And if you haven't already done so, buy "Ayn Rand Answers." What I got most out of this book, but even more so from listening to her various Q & As on tape, is how well thought out she was on so many subjects. This comes through more on tape, since she seemed to answer questions so abruptly after they were asked (sometimes before the questioner was finished), as if she had heard them asked so many times before, which, in some form, I’m sure she probably had.

Gus Van Horn said...

I figured as much and look at both books as being about as close to getting to read Ayn Rand as a blogger as one could get.

I happened to spot Marginalia at the AR Bookstore by accident yesterday and had already decided to buy it when I got your recommendation.

As for Ayn Rand Answers, I read that recently and thoroughly enjoyed it.

This exchange from ARA was one of my favorites since it was very profound while at the same time being an extremely thorough and efficient smack-down:

Q As an opponent of welfare, what do you propose to do with welfare recipients?

A They're not my property to dispose of.

Vigilis said...

Gus, please excuse the altitude of my weakened (sic) plane of discussion regarding your "Good Beer":

1) You did not mention if Ayn Rand liked (or even would have liked) it.

2) I can spell Schneider's, but where does one procure the "Great" beverage that you so highly recommend.

The last time it took longer to learn to pronounce and spell a beer than to find it, we found ourselves in a SF transvestite establishment full of "funny" Air Force er, "ladies", with unusually large hands for that gender. Needless to say, we got the heck out of there quick.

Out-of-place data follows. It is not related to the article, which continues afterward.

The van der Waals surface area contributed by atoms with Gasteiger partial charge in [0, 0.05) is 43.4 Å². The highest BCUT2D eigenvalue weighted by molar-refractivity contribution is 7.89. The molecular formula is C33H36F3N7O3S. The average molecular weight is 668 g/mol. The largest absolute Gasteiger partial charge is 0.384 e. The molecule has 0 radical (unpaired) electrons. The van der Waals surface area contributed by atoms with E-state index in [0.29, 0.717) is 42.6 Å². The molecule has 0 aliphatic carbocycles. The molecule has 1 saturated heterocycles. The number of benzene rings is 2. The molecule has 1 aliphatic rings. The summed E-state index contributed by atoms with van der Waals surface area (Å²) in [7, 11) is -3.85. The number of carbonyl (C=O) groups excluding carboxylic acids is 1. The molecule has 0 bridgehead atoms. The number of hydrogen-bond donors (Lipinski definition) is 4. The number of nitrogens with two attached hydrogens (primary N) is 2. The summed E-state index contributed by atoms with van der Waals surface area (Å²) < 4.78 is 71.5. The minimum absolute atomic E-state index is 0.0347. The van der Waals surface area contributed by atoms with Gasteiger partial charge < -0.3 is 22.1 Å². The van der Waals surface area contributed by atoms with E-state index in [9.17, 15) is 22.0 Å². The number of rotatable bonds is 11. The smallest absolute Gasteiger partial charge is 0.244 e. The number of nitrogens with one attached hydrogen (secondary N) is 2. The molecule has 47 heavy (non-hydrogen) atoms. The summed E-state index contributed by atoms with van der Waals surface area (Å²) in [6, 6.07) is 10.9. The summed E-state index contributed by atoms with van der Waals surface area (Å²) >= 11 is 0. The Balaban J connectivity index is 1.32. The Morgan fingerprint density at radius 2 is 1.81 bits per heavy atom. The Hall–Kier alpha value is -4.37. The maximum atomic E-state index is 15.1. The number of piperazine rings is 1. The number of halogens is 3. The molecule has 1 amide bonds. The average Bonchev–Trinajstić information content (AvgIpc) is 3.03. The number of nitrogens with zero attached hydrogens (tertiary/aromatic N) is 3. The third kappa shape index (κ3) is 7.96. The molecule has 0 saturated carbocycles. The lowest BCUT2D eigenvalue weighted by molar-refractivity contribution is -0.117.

4) So, young Gus, where do we sample Aventinus Weizenstarkbier stateside?

5) If your answer is either negative or perplexing, are all objectivists as frustratingly obstructionist as you when it comes down to practicality?

6) Now, I am going to clean my double barrelled shotgun for local varmints.

Gus Van Horn said...

(1) How would I know? I hear that the entire defensive line of the Gamecocks are Objectivists and have recently formed a club. Might I suggest attending their next meeting witha Ouija Board in hand and suggesting to them that you would like their help in finding the answer to their question.

(2) In H-Town, one would get it at that emporium of good living, Spec's. As for your neck of the woods, I don't know. Your choices seem to be (a) drive to Houston, (b) go online, or (c) take your chances on the kind of establishment you described. Based on (6), it seems that I may already be too late in answering this question.

(3) [intermission]

(4) See (2).

(5) Yes and no.

(6) See (2c).

Anonymous said...

What's wrong with the bookstore? Is the purchasing part down? I can surf it just fine...

LOL, "intermission."

/Holy Grail intermission song thingy stuck in my head

Gus Van Horn said...

The 'Bookstore was down yesterday. Some error message, obviously from Microsoft software was displayed on the screen instead.

It appears to be fine now.

If I were in the business of selling something over the Internet, I would take such down time very seriously and switch to something more reliable.